The aspiring will find you naturally because if they’re sharing and saying, “I heard this great tip from Tracy on The Binge Factor and I’m a putting it in my show,” then everyone is saying, “This guy who I think is great and amazing at podcasting has this person who he models, then I want to know who that person is.” It cascades into growth in terms of your audience.

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I feel like there are a lot of people out there selling courses, startups, how-tos and do all of that. There are a lot of people and junk out there, to be honest with you. It’s been there, done that once. I hate those. At some point in our business, I decided that we weren’t going to speak to that. We were going to go ahead and say, “If you’re serious about podcasting and videocasting, then we’re the place for you.” We’re going to continue to provide this top-level content that is going to attract the best of the best so that when they become our clients, and they love what we do and provide for them, they refer us to someone else.

That’s where we get our business. Ninety percent of our business comes from referrals from other podcasters. There’s a reward system built into our platform for that but it doesn’t matter. We get them anyway. We get some people who, “I’m not your client yet. I’m still working on formulating my show, but I’m sending you these three people in advance of that.” They don’t even ask, “Can I have credit for them?” We give them credit for it anyway but they do it because they want to pay back the value you’ve brought them.

I want to talk about two mediums here because you would be the expert on this. I am curious to know the answer to this. We’re doing both now. We are doing the audio podcast and the video stream now. There is more of this each and every day. I don’t know necessarily if everybody is watching or listening as much as maybe they could. How do you help video and podcasters figure out the space to plan? Even you’re trying to figure out the right space to plan as you have content in your programs and shows, and the ways to do this. What are some of the exercises that you work with your clients to figure out if this is going to be a good way to maximize growth, change, or optimize what you’re doing?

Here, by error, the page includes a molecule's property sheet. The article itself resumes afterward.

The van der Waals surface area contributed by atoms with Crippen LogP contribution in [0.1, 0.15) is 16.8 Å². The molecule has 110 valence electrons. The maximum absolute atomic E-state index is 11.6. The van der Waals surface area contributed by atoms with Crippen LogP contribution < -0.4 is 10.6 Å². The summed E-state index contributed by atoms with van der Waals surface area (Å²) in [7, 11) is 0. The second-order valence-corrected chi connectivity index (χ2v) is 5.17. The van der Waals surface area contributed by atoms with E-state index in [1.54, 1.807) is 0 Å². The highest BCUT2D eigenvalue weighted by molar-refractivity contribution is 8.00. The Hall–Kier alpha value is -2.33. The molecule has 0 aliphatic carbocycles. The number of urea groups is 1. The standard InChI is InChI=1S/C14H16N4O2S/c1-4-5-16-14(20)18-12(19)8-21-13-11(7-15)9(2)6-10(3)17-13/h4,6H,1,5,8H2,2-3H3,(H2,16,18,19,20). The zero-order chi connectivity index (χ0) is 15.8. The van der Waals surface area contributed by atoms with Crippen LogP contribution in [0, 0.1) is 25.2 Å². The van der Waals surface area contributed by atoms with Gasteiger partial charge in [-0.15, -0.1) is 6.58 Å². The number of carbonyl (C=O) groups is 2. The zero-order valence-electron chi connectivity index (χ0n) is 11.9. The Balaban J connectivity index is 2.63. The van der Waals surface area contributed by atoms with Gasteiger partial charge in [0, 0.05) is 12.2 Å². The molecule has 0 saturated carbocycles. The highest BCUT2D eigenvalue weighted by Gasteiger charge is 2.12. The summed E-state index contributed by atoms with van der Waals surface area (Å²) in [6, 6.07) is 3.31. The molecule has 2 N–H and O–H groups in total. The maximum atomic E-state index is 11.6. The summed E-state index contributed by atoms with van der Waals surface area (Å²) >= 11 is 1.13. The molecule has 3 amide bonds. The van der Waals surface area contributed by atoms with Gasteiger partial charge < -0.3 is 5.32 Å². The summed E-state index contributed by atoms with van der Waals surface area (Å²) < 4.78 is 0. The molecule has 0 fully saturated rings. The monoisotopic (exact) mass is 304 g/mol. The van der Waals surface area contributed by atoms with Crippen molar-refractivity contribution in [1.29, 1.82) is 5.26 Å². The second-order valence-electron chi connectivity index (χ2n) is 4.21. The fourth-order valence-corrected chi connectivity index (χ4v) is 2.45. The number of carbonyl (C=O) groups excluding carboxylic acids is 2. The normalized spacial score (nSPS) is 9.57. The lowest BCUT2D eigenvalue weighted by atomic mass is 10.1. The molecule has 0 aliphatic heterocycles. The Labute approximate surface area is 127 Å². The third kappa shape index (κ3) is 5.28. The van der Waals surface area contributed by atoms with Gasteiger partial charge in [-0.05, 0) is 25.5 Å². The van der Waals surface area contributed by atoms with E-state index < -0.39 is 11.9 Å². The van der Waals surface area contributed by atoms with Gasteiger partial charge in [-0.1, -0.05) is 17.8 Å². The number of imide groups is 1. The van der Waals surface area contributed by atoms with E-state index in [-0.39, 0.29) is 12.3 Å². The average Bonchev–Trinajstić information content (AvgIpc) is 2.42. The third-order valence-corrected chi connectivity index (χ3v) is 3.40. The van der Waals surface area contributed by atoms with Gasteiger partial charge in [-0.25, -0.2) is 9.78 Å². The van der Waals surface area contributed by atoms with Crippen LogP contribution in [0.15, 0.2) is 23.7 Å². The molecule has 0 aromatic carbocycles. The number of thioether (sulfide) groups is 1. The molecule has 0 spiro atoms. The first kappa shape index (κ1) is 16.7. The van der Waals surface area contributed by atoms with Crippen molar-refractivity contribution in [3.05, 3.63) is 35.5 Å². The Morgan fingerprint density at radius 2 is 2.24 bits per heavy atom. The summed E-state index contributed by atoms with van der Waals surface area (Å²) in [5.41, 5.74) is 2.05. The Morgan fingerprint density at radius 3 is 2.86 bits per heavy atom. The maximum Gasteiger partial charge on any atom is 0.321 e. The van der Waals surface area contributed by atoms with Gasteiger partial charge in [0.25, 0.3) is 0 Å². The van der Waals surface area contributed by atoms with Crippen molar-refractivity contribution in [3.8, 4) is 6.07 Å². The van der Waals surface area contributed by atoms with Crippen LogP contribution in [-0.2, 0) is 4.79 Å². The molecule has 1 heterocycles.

Every business is different. I like to play on multi-levels within what is this going to do for my business and make sure that each level is doing something to either take time away so that you say your time is most optimized. It’s being efficient with that time. If I need to fill my website with blogs, then I want to do one thing that gets me that blog at the end of the day. For me, it’s also articles. I look at that path as one direct thing. How can I do one thing and get as much out of it as possible?

I like to start in the video. Not everybody is comfortable in video and that’s okay, but there might be a video play for them because what we find is that not a lot of percentage of video watchers watch the video. They might listen to it but they’re not actively watching it. That’s because most videos that are put out now are talking heads. They’re not necessarily these intense visual, beautiful crafted Disney movies. Now we’re getting fancy.

Most people aren’t doing things that are dynamic and interesting, and that’s okay. We’re comfortable with it but we got YouTube on. It’s easier to pop that on and listen to it while I’m working on my computer and doing something else. It’s convenient. When we think about that, we don’t know how they’re consuming it. Why not create an audiogram? It’s an audio wave. There’s a static image and we’re giving it to them in the place that they care about. They happen to be YouTube watchers and listeners and that is a thing, to be a YouTube listener. We want them to listen to the content all the way through.

That’s our goal and that’s where podcasting is amazing because we have listeners that listen all the way through. That’s why we call them binge-listeners. They don’t miss a single episode when they find you. They binge on everything you have and go through all of your catalogs. They feel like they know you and they want to know you more. They want more from you. That’s when they come back to your website. If you then haven’t filled this stuff into your website and made your website as rich as your podcast, that’s where you’ve lost something in the translation. If I can do something like videos to audio, to blog, to social shares, and I’ve got all that accomplished for me, all my content is being pushed out into multimedia and done in all those places. What’s the next level of thing that I can do for my business?

TLH-GI Lou Diamond | Binge-Worthy

Binge-Worthy: People go to a place that they are familiar with. If you are comfortable on Instagram, but your clients are not on there, that won’t make any sense. Go where your existing client base is.